Increased competition affects the pay incentives
firms provide to their managers and may also affect overall pay
Deregulation and managerial compensation are two
important topics on the political and academic agenda. The former has been a
significant policy recommendation in light of the negative effects
associated with overly restrictive regulation on markets and the economy.
The latter relates to the sharp increase in top executives’ pay and the
nature of the link between pay and performance. To the extent that
product-market competition can affect the incentive schemes offered by firms
to their executives, the analysis of the effects of competition on the
structure of compensation can be informative for policy purposes.
CEO pay, often contentious, is the product of
The escalation in chief executive officer (CEO)
pay over recent decades, both in absolute terms and in relation to the
earnings of production workers, has generated considerable attention. The
pay of top executives has grown noticeably in relation to overall firm
profitability. The pay gap between CEOs in the US and those in other
developed countries narrowed substantially during the 2000s, making top
executive pay an international concern. Researchers have taken positions on
both sides of the debate over whether the level of CEO pay is economically
justified or is the result of managerial power.
How to design social protection programs that
poor women can benefit from
Women are more likely than men to work in the
informal sector and to drop out of the labor force for a time, such as after
childbirth, and to be impeded by social norms from working in the formal
sector. This work pattern undermines productivity, increases women's
vulnerability to income shocks, and impairs their ability to save for old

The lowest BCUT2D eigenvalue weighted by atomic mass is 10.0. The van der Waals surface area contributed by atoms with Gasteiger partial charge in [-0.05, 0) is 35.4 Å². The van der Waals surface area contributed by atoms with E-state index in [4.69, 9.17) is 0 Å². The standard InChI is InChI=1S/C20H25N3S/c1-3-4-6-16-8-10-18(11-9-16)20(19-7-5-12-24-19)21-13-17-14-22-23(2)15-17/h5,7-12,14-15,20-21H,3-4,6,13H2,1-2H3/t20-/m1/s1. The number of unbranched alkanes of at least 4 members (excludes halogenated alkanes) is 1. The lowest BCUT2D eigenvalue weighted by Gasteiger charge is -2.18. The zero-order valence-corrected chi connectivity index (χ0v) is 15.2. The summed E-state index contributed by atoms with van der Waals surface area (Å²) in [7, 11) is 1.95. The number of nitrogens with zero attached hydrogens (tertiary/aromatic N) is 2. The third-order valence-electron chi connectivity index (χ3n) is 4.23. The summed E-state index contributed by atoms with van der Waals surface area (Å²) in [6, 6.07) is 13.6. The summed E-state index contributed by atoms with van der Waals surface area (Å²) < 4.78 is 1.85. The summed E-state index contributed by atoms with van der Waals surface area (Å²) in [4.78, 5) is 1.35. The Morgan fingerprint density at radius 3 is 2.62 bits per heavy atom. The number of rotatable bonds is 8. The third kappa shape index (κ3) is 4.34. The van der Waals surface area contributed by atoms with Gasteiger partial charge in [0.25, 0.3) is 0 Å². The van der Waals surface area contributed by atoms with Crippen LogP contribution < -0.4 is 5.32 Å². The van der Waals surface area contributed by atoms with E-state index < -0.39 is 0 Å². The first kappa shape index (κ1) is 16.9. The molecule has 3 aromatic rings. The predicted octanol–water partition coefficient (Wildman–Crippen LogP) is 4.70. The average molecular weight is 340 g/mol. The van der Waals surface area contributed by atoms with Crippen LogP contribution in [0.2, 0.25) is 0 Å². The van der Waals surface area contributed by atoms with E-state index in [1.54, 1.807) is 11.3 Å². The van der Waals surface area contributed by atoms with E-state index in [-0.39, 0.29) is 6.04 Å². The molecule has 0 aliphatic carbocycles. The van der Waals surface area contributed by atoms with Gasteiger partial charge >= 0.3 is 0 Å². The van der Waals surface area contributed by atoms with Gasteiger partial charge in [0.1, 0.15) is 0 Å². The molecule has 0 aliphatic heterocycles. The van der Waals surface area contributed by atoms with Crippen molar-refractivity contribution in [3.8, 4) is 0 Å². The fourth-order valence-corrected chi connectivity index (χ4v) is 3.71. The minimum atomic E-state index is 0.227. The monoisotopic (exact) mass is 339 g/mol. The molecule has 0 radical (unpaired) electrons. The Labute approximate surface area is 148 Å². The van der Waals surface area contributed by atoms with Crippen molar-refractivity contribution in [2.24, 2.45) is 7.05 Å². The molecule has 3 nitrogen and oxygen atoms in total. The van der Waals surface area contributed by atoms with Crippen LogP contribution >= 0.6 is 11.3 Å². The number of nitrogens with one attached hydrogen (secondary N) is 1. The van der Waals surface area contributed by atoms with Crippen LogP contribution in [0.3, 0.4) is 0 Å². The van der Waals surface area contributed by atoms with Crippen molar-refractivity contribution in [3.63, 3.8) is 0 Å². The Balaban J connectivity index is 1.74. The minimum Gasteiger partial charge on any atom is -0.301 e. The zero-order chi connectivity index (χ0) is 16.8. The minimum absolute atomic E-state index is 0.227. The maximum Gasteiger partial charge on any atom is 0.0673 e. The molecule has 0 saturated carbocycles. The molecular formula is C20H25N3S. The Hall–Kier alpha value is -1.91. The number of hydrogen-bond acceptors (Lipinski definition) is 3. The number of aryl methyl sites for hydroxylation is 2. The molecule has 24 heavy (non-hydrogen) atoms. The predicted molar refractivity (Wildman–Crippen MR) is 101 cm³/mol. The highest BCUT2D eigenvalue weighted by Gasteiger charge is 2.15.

age. Many developing countries have introduced social protection programs to
protect poor people from social and economic risks, but despite women's
often greater need, the programs are generally less accessible to women than
Happiness is key to a productive economy, and a
job remains key to individual happiness, also under robotization
Measures of individual happiness, or well-being,
can guide labor market policies. Individual unemployment, as well as the
rate of unemployment in society, have a negative effect on happiness. In
contrast, employment protection and un-employment benefits or a basic income
can contribute to happiness—though when such policies prolong unintended
unemployment, the net effect on national happiness is negative. Active labor
market policies that create more job opportunities increase happiness, which
in turn increases productivity. Measures of individual happiness should
therefore guide labor market policy more explicitly, also with substantial
robotization in production.
Do poor labor market opportunities lead to
Immigration is one of the most important
policy debates in Western countries. However, one aspect of the debate is
often mischaracterized by accusations that higher levels of immigration lead
to higher levels of crime. The evidence, based on empirical studies of many
countries, indicates that there is no simple link between immigration and
crime, but legalizing the status of immigrants has beneficial effects on
crime rates. Crucially, the evidence points to substantial differences in
the impact on property crime, depending on the labor market opportunities of
Measures of intergenerational persistence can be
indicative of equality of opportunity, but the relationship is not